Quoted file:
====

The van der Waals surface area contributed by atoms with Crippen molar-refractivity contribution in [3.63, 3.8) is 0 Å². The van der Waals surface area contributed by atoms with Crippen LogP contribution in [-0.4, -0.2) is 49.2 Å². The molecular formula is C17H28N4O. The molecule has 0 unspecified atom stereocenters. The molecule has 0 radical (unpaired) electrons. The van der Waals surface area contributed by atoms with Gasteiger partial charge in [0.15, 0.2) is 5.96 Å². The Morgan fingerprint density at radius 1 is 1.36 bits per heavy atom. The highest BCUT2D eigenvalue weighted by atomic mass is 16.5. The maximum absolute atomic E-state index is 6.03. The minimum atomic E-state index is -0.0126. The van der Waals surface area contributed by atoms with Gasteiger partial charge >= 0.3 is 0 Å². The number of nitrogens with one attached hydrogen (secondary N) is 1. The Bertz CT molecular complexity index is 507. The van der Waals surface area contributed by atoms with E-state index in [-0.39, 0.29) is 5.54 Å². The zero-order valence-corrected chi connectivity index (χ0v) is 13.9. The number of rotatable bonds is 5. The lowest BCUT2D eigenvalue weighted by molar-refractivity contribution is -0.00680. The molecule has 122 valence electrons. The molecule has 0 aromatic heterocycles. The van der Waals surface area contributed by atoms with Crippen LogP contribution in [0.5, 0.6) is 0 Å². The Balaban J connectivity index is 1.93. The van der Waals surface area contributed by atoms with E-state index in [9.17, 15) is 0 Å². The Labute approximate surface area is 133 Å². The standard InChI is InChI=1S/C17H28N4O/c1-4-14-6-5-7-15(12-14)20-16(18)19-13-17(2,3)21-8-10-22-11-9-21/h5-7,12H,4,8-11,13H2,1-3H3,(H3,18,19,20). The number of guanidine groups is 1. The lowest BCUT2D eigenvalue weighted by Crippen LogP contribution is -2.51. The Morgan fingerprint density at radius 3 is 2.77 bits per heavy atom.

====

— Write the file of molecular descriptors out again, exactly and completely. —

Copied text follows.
The van der Waals surface area contributed by atoms with Crippen molar-refractivity contribution in [3.63, 3.8) is 0 Å². The van der Waals surface area contributed by atoms with Crippen LogP contribution in [-0.4, -0.2) is 49.2 Å². The molecular formula is C17H28N4O. The molecule has 0 unspecified atom stereocenters. The molecule has 0 radical (unpaired) electrons. The van der Waals surface area contributed by atoms with Gasteiger partial charge in [0.15, 0.2) is 5.96 Å². The Morgan fingerprint density at radius 1 is 1.36 bits per heavy atom. The highest BCUT2D eigenvalue weighted by atomic mass is 16.5. The maximum absolute atomic E-state index is 6.03. The minimum atomic E-state index is -0.0126. The van der Waals surface area contributed by atoms with Gasteiger partial charge >= 0.3 is 0 Å². The number of nitrogens with one attached hydrogen (secondary N) is 1. The Bertz CT molecular complexity index is 507. The van der Waals surface area contributed by atoms with E-state index in [-0.39, 0.29) is 5.54 Å². The zero-order valence-corrected chi connectivity index (χ0v) is 13.9. The number of rotatable bonds is 5. The lowest BCUT2D eigenvalue weighted by molar-refractivity contribution is -0.00680. The molecule has 122 valence electrons. The molecule has 0 aromatic heterocycles. The van der Waals surface area contributed by atoms with Crippen LogP contribution in [0.5, 0.6) is 0 Å². The Balaban J connectivity index is 1.93. The van der Waals surface area contributed by atoms with E-state index in [9.17, 15) is 0 Å². The Labute approximate surface area is 133 Å². The standard InChI is InChI=1S/C17H28N4O/c1-4-14-6-5-7-15(12-14)20-16(18)19-13-17(2,3)21-8-10-22-11-9-21/h5-7,12H,4,8-11,13H2,1-3H3,(H3,18,19,20). The number of guanidine groups is 1. The lowest BCUT2D eigenvalue weighted by Crippen LogP contribution is -2.51. The Morgan fingerprint density at radius 3 is 2.77 bits per heavy atom.